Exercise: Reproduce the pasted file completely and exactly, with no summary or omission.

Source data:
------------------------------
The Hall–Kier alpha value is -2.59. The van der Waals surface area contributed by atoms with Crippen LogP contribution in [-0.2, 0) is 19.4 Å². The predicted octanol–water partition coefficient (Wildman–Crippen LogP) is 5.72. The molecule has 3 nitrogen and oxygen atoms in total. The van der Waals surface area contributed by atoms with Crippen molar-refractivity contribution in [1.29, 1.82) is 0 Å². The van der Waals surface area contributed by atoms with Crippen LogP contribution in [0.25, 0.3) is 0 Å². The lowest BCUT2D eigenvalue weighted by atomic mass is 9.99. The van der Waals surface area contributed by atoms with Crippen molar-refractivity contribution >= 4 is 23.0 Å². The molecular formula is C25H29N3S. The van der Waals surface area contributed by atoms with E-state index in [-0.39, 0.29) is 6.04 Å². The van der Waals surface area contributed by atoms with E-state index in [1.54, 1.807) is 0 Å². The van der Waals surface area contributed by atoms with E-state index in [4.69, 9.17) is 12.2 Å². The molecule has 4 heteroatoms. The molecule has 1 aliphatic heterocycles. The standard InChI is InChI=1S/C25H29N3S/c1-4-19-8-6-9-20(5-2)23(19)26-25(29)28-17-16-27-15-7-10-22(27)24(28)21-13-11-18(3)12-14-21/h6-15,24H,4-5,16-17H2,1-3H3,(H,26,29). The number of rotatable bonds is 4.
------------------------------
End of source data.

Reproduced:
The Hall–Kier alpha value is -2.59. The van der Waals surface area contributed by atoms with Crippen LogP contribution in [-0.2, 0) is 19.4 Å². The predicted octanol–water partition coefficient (Wildman–Crippen LogP) is 5.72. The molecule has 3 nitrogen and oxygen atoms in total. The van der Waals surface area contributed by atoms with Crippen molar-refractivity contribution in [1.29, 1.82) is 0 Å². The van der Waals surface area contributed by atoms with Crippen LogP contribution in [0.25, 0.3) is 0 Å². The lowest BCUT2D eigenvalue weighted by atomic mass is 9.99. The van der Waals surface area contributed by atoms with Crippen molar-refractivity contribution >= 4 is 23.0 Å². The molecular formula is C25H29N3S. The van der Waals surface area contributed by atoms with E-state index in [-0.39, 0.29) is 6.04 Å². The van der Waals surface area contributed by atoms with E-state index in [1.54, 1.807) is 0 Å². The van der Waals surface area contributed by atoms with E-state index in [4.69, 9.17) is 12.2 Å². The molecule has 4 heteroatoms. The molecule has 1 aliphatic heterocycles. The standard InChI is InChI=1S/C25H29N3S/c1-4-19-8-6-9-20(5-2)23(19)26-25(29)28-17-16-27-15-7-10-22(27)24(28)21-13-11-18(3)12-14-21/h6-15,24H,4-5,16-17H2,1-3H3,(H,26,29). The number of rotatable bonds is 4.